SUNBURY, OH (WCMH) — A Ohio dog that faced being euthanized is now a police K-9 and about to hit the streets to sniff out illegal drugs.
His name is Leonard, and he is Ohio’s first pit bull police officer about to embark on a career as a narcotics K-9. He is also the first K-9 for Clay Township on the western edge of Lake Erie, near the community of Genoa.
Clay Township Police Chief Terry Mitchell is Leonard’s handler and both are finishing their last day of training at Storm Dog Tactical in Sunbury.
“Search… search,” Chief Mitchell commanded Leonard as they practiced searching a vehicle. Leonard immediately sat after scenting something behind the license plate. “That’s his indication something is there, he sits, he doesn’t scratch, bite or chew,” said Mitchell.
Leonard is being trained as a single-purpose K-9, meaning he searches for narcotics, and is not meant for aggression or apprehension of suspects, the Chief said.
Leonard had been rescued by the Union County Humane Society near Marysville, but because he had a “high ball drive” the humane society deemed him not fit for adoption. The society contacted Storm Dog Tactical and they decided he had the right disposition to train as a K-9.
“When he is at home, off duty he likes to get in your lap and give you kisses”
“That is what we are looking for is that dog that has that high drive (play drive), but they are able to mentally focus and concentrate on the tasks we are asking them to do,” said Storm Dog Tactical Director of Training and Operations Krishea Osborne.
The chief said he made an appointment to meet Leonard and they immediately hit it off.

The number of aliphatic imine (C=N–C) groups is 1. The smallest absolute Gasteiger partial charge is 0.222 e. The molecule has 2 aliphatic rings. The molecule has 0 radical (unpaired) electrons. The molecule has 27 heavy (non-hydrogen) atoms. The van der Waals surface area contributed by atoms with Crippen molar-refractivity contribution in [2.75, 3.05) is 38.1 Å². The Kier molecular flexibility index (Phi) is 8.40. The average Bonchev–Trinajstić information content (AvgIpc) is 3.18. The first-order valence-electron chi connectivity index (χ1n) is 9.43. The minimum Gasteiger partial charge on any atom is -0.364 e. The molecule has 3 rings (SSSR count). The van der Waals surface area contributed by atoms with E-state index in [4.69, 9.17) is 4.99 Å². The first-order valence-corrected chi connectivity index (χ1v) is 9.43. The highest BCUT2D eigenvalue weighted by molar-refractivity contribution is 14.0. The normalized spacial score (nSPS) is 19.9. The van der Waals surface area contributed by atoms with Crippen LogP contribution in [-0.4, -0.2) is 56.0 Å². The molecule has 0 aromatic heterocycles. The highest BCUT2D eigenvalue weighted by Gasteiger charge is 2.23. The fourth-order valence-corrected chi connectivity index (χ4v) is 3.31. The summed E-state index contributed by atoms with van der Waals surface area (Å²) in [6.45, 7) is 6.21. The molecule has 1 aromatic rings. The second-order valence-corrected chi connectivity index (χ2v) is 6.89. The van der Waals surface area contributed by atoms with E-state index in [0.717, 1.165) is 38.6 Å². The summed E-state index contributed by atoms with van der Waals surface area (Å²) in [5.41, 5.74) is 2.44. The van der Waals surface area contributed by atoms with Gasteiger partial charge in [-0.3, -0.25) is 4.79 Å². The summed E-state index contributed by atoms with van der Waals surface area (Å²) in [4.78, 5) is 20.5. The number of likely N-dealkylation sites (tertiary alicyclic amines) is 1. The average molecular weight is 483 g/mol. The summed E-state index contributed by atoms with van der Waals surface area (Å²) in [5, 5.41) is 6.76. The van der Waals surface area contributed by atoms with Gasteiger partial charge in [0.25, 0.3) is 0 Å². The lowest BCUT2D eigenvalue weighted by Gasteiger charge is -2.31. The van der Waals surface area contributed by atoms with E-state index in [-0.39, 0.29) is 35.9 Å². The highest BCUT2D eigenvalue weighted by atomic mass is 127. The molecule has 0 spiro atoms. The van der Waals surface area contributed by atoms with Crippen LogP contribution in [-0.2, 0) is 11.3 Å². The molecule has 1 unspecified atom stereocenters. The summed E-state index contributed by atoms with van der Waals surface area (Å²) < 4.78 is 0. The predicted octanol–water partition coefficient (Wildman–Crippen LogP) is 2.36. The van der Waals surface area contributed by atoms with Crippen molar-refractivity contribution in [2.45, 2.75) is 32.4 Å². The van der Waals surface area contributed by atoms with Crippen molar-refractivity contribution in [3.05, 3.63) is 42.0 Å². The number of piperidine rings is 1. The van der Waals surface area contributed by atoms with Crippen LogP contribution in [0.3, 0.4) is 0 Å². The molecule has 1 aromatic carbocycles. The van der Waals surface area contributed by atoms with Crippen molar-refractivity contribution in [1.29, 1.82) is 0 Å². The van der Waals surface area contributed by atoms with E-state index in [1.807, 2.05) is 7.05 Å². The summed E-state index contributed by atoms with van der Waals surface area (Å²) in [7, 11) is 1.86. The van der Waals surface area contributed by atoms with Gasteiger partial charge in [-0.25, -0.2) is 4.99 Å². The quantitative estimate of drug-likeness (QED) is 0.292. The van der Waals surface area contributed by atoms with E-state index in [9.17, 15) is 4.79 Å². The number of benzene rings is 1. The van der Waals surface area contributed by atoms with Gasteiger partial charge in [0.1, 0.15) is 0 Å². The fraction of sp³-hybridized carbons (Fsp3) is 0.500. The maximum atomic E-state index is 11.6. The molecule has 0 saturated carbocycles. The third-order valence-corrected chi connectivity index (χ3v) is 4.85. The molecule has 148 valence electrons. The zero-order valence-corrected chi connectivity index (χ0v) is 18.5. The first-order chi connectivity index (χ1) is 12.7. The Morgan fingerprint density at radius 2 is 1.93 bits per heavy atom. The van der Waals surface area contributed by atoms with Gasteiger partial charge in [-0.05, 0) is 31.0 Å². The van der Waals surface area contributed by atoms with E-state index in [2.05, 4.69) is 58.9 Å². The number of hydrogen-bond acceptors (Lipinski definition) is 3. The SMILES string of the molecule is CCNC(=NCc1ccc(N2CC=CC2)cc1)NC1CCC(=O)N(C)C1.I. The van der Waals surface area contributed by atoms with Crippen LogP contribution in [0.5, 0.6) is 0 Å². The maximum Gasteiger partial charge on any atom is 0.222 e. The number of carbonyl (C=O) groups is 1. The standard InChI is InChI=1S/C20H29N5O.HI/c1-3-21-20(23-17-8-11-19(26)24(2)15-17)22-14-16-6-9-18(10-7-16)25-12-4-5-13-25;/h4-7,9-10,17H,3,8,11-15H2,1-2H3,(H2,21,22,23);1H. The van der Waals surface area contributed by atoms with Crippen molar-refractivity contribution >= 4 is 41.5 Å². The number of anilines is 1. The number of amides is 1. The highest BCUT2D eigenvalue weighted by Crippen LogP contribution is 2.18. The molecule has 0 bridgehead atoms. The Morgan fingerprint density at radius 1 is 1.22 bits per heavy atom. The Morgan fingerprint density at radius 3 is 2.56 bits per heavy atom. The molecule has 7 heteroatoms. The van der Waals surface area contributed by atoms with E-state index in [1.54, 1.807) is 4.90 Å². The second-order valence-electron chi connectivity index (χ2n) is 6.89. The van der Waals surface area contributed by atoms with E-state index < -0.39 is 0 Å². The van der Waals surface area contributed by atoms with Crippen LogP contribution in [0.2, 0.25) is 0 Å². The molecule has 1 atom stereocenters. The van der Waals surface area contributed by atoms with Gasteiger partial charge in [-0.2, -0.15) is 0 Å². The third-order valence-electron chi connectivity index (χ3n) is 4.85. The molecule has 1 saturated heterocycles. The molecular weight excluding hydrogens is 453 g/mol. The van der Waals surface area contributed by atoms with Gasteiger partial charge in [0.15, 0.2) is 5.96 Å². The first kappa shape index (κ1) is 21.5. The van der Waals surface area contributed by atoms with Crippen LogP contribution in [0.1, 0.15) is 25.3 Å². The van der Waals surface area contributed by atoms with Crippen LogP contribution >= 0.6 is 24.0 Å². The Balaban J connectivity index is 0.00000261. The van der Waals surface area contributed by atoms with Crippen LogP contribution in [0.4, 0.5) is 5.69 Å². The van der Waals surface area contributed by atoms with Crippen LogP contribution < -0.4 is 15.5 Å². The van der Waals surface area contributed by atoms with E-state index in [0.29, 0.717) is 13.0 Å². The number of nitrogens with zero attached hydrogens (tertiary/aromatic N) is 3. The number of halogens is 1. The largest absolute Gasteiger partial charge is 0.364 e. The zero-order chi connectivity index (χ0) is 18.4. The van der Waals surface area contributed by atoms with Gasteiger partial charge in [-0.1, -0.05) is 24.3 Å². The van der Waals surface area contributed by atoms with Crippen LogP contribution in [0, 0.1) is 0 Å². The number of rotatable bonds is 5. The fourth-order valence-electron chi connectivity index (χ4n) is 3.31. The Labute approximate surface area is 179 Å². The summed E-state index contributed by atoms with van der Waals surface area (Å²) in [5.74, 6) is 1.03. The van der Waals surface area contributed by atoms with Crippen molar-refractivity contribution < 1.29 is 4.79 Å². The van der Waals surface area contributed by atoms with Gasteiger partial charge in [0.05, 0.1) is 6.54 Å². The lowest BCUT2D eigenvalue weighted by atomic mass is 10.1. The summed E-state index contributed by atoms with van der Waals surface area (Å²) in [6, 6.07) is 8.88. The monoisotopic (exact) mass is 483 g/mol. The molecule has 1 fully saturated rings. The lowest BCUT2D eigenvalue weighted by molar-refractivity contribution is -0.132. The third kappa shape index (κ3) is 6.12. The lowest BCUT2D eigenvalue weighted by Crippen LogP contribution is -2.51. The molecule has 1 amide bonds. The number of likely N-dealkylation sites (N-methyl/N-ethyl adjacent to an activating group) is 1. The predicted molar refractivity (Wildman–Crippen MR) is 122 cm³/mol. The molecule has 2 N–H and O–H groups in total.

“We are getting to know each other, because we are in our final week of training,” Chief Mitchell said.
Leonard lives with Mitchell and his girlfriend.
“He is kind of big baby! When he is at home, off duty he likes to get in your lap and give you kisses, but when he comes to work and put on his vest and collar he’s ready to work and is all business,” Mitchell said.
The township has a K-12 school with 1,400 children attending and Mitchell said some people have questioned him about a pit bull near children.
“Yes that concern has been made, but he is not predisposed to be any more vicious than any other dog by breed,” the chief said. “He has met the school superintendent and board and they both like the idea of Leonard helping search for street drugs in the school.
“He has already been to the high school and met a lot of the students,” Mitchell added. “If he works his whole career and never finds drugs in the school that will still be a success for us.”
Leonard was certified by the Ohio Peace Officers Training Academy examiners on May 14, and the 18th is his and Chief Mitchell’s last day of training before they head back up to Ottawa County for work.